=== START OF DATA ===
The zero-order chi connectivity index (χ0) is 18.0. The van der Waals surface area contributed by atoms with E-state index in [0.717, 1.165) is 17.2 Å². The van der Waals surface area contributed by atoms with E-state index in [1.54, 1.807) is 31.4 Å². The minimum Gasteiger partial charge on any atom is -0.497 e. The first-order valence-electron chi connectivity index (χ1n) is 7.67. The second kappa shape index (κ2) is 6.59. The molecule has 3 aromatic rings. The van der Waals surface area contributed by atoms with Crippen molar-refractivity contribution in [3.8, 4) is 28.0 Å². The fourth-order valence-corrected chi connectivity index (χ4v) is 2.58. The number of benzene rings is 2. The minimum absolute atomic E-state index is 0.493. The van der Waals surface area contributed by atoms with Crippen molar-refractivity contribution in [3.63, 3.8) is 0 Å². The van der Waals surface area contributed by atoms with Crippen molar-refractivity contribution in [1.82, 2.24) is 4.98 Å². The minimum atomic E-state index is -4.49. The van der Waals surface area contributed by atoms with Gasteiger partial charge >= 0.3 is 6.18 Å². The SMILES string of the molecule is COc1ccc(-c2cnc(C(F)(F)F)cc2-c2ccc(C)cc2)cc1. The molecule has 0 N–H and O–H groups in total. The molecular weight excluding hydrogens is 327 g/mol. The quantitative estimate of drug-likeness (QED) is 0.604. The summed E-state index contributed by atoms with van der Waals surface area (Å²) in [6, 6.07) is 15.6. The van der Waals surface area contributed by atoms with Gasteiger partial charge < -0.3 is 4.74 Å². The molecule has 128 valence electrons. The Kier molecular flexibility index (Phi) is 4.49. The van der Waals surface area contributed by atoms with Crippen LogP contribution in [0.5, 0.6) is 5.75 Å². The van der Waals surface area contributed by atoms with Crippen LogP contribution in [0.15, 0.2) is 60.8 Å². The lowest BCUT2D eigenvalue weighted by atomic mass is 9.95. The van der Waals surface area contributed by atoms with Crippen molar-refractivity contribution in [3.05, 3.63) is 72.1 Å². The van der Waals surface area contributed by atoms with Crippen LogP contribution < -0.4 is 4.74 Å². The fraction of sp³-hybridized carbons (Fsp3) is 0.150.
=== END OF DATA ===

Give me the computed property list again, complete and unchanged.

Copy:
The zero-order chi connectivity index (χ0) is 18.0. The van der Waals surface area contributed by atoms with E-state index in [0.717, 1.165) is 17.2 Å². The van der Waals surface area contributed by atoms with E-state index in [1.54, 1.807) is 31.4 Å². The minimum Gasteiger partial charge on any atom is -0.497 e. The first-order valence-electron chi connectivity index (χ1n) is 7.67. The second kappa shape index (κ2) is 6.59. The molecule has 3 aromatic rings. The van der Waals surface area contributed by atoms with Crippen molar-refractivity contribution in [3.8, 4) is 28.0 Å². The fourth-order valence-corrected chi connectivity index (χ4v) is 2.58. The number of benzene rings is 2. The minimum absolute atomic E-state index is 0.493. The van der Waals surface area contributed by atoms with Crippen molar-refractivity contribution in [3.63, 3.8) is 0 Å². The van der Waals surface area contributed by atoms with Crippen molar-refractivity contribution in [1.82, 2.24) is 4.98 Å². The minimum atomic E-state index is -4.49. The van der Waals surface area contributed by atoms with Gasteiger partial charge >= 0.3 is 6.18 Å². The SMILES string of the molecule is COc1ccc(-c2cnc(C(F)(F)F)cc2-c2ccc(C)cc2)cc1. The molecule has 0 N–H and O–H groups in total. The molecular weight excluding hydrogens is 327 g/mol. The quantitative estimate of drug-likeness (QED) is 0.604. The summed E-state index contributed by atoms with van der Waals surface area (Å²) in [6, 6.07) is 15.6. The van der Waals surface area contributed by atoms with Gasteiger partial charge < -0.3 is 4.74 Å². The molecule has 128 valence electrons. The Kier molecular flexibility index (Phi) is 4.49. The van der Waals surface area contributed by atoms with Crippen LogP contribution in [0.5, 0.6) is 5.75 Å². The van der Waals surface area contributed by atoms with Crippen LogP contribution in [0.15, 0.2) is 60.8 Å². The lowest BCUT2D eigenvalue weighted by atomic mass is 9.95. The van der Waals surface area contributed by atoms with Crippen molar-refractivity contribution in [3.05, 3.63) is 72.1 Å². The van der Waals surface area contributed by atoms with Crippen LogP contribution < -0.4 is 4.74 Å². The fraction of sp³-hybridized carbons (Fsp3) is 0.150.